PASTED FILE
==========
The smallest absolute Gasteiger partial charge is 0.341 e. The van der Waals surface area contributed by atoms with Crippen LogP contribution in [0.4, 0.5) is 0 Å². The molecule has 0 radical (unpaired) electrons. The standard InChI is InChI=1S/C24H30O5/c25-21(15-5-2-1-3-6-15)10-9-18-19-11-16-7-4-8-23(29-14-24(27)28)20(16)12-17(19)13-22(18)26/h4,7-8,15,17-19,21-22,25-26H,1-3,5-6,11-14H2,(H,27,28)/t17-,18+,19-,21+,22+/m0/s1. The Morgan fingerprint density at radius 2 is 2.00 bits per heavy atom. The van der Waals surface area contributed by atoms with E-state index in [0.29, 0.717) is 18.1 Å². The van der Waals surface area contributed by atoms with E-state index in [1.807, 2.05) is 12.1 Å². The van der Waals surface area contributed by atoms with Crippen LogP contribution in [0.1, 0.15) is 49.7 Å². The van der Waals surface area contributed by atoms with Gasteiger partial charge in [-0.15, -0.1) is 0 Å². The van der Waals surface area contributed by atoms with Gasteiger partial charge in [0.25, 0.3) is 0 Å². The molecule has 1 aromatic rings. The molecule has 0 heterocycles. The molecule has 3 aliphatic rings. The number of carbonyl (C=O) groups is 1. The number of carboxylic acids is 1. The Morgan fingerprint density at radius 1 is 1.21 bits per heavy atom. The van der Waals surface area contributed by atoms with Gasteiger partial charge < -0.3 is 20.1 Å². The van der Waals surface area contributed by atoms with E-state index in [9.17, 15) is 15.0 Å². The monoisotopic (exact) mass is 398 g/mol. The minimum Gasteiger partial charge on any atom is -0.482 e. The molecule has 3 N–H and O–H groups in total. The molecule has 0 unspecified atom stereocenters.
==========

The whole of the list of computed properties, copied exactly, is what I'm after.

The smallest absolute Gasteiger partial charge is 0.341 e. The van der Waals surface area contributed by atoms with Crippen LogP contribution in [0.4, 0.5) is 0 Å². The molecule has 0 radical (unpaired) electrons. The standard InChI is InChI=1S/C24H30O5/c25-21(15-5-2-1-3-6-15)10-9-18-19-11-16-7-4-8-23(29-14-24(27)28)20(16)12-17(19)13-22(18)26/h4,7-8,15,17-19,21-22,25-26H,1-3,5-6,11-14H2,(H,27,28)/t17-,18+,19-,21+,22+/m0/s1. The Morgan fingerprint density at radius 2 is 2.00 bits per heavy atom. The van der Waals surface area contributed by atoms with E-state index in [0.29, 0.717) is 18.1 Å². The van der Waals surface area contributed by atoms with E-state index in [1.807, 2.05) is 12.1 Å². The van der Waals surface area contributed by atoms with Crippen LogP contribution in [0.1, 0.15) is 49.7 Å². The van der Waals surface area contributed by atoms with Gasteiger partial charge in [-0.15, -0.1) is 0 Å². The van der Waals surface area contributed by atoms with Gasteiger partial charge in [0.25, 0.3) is 0 Å². The molecule has 1 aromatic rings. The molecule has 0 heterocycles. The molecule has 3 aliphatic rings. The number of carbonyl (C=O) groups is 1. The number of carboxylic acids is 1. The Morgan fingerprint density at radius 1 is 1.21 bits per heavy atom. The van der Waals surface area contributed by atoms with Gasteiger partial charge < -0.3 is 20.1 Å². The van der Waals surface area contributed by atoms with E-state index in [9.17, 15) is 15.0 Å². The monoisotopic (exact) mass is 398 g/mol. The minimum Gasteiger partial charge on any atom is -0.482 e. The molecule has 3 N–H and O–H groups in total. The molecule has 0 unspecified atom stereocenters.